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Sustainable research, operations and community

Staff Sustainability Ideas: Direct from the Source

Employees are our greatest resource, and usually have the best suggestions for improvement. The Sustainability Pay$ Program funds staff-generated ideas for innovative projects to make deep and long-lasting improvements to sustainability at PNNL, particularly in the areas of energy and water consumption, pollution prevention and material purchasing.

In January 2014, a total of 17 staff responded to the call for proposals to Sustainability Pays. Sustainability Program staff reviewed every proposal and awarded nearly $60,000 to those with the best return on investment potential and to those demonstrating a clear and measurable impact on PNNL's Triple Bottom Line performance.

The Sustainability Program would like to thank all for participating. Congratulations to the winners for demonstrating the Laboratory's core value, "impact," by fostering positive change in the world to make it safer, cleaner and more prosperous.

And the winners are:

  • Hardeep Mehta, for the procurement and installation of Smart Instrument Power Manage Units on Nuclear Magnetic Resonance to monitor and shut down idling powers.
    Expected to reduce approximately 150,000 kilo Watts per hour (kWhr) per year from 6 controllers.
  • Kathleen Judd, for piloting a Sustainable Laboratory Operations Initiative with the goal of engaging laboratory users in sustainable lab operations assessments and implementing technologies, policies, and behaviors that reduce the environmental impacts from operating PNNL's laboratories, while maintaining safety and mission effectiveness.
    Savings from the pilot in 3 buildings are estimated to be $1k to $2K per month.
  • Mike Russcher, for conducting pilot scale pump controller installation to reduce roughing pumps duty cycles time.
    Expected to avoid 47,00 kWhr per year per pump.
 

Going Paperless Saves Time and Money

Going paperless saved PNNL's Office of Audit Services the cost--and space--used for paper records storage, as well as the time and effort required to retrieve audit files when needed. By reviewing their files, the staff learned that keeping certain paper and electronic non-record information was not required and that backing up e-records with paper was unnecessary, since carefully scanned copies are as good as paper if they are retained in PNNL's Total Records Information Management (TRIM) system.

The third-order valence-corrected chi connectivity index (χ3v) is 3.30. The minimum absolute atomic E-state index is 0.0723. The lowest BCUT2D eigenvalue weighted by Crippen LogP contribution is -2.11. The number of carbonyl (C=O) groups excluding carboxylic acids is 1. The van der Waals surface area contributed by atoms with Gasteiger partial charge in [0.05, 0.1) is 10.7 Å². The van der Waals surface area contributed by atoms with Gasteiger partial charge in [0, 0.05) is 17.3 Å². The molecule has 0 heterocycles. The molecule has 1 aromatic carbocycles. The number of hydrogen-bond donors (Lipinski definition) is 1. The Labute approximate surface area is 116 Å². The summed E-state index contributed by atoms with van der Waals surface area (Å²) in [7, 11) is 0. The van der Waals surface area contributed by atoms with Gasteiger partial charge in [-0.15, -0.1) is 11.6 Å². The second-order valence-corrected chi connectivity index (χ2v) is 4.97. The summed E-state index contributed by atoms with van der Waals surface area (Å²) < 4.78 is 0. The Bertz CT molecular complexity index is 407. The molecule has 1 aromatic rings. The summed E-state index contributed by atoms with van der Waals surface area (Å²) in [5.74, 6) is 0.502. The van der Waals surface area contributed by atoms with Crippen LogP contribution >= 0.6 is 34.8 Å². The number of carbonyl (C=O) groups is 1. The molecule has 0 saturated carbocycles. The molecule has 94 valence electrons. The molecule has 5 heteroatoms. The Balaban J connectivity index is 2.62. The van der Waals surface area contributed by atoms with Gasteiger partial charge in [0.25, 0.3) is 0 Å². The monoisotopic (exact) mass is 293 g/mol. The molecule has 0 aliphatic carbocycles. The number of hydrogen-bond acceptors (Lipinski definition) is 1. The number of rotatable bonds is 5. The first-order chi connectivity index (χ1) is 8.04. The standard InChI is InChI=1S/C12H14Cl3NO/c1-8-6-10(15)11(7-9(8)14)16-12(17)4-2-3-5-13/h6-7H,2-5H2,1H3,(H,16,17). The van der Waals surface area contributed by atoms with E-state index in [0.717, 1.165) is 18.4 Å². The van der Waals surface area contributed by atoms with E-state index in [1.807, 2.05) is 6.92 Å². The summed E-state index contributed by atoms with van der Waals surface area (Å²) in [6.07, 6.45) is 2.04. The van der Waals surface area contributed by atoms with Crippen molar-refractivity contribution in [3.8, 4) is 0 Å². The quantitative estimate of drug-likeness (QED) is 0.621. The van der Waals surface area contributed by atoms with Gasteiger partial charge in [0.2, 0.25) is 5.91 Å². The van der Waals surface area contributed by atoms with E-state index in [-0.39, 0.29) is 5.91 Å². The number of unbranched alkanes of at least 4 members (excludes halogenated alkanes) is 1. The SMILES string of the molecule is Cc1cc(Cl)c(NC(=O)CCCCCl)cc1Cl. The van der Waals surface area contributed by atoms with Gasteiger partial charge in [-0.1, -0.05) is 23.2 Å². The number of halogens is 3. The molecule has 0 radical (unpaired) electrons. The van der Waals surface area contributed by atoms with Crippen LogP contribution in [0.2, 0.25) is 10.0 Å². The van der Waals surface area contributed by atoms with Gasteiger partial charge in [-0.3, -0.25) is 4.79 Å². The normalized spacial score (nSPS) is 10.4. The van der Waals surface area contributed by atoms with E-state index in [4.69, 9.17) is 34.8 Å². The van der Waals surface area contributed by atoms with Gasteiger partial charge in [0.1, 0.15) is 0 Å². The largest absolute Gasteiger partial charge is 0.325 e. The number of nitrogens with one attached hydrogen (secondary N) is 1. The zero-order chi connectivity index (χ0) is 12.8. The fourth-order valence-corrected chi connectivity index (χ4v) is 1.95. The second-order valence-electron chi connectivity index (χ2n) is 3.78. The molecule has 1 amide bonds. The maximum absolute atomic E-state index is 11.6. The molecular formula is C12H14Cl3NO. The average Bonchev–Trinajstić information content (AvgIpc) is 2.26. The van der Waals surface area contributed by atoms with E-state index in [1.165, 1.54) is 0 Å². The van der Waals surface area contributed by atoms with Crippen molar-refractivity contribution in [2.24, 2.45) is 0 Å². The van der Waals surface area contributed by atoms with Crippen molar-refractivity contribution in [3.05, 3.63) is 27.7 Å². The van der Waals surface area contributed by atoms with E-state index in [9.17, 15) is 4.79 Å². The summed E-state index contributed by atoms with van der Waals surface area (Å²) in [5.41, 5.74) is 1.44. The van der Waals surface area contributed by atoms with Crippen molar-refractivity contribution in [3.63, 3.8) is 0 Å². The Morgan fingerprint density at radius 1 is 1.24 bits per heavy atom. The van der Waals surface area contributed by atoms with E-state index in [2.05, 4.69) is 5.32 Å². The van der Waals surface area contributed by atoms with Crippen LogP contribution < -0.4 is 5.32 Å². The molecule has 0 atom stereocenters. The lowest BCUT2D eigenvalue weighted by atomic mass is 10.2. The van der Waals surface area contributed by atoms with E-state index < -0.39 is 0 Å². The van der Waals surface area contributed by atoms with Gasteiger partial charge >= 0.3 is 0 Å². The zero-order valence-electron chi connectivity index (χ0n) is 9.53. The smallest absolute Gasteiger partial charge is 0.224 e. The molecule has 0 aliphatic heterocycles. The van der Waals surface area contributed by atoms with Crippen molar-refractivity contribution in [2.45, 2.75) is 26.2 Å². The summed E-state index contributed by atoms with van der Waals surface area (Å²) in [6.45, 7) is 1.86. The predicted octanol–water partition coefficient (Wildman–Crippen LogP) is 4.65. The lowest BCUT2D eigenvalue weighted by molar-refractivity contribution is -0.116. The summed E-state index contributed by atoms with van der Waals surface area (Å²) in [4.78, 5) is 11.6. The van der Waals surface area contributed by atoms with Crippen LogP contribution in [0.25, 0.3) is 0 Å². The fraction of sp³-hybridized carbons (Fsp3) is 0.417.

Historically, the Office of Audit Services kept their extensive collection of paper records in a basement office. The new director, Kevin Ensign, reviewed the file system and clarified which records were being kept, how long they should be kept, and whether paper records could be converted to electronic files. To improve the efficiency of the system, the Audit Services staff

  • Discarded non-record paper being retained unnecessarily
  • Deleted non-record e-files that were no longer required or needed, reducing the size of the database and making it easier to retrieve essential e-files
  • Updated their File Plan to indicate that they have begun retaining records electronically in TRIM. (Electronic records are an alternative to paper, but only if they are retained in TRIM, or if there is an approved variance.)

"These improvements have led to time savings and greater efficiency for our staff," according to Ensign.

 

Sustainability Superhero: Ralph Wescott Gets Creative

Ralph Wescott

Meet our latest superhero, Ralph Wescott of PNNL's IT department. Ralph has applied his creativity to help resolve the paradox between PNNL's need for computing power to conduct research that transforms the world and the large amount of energy consumed to operate and keep it cool.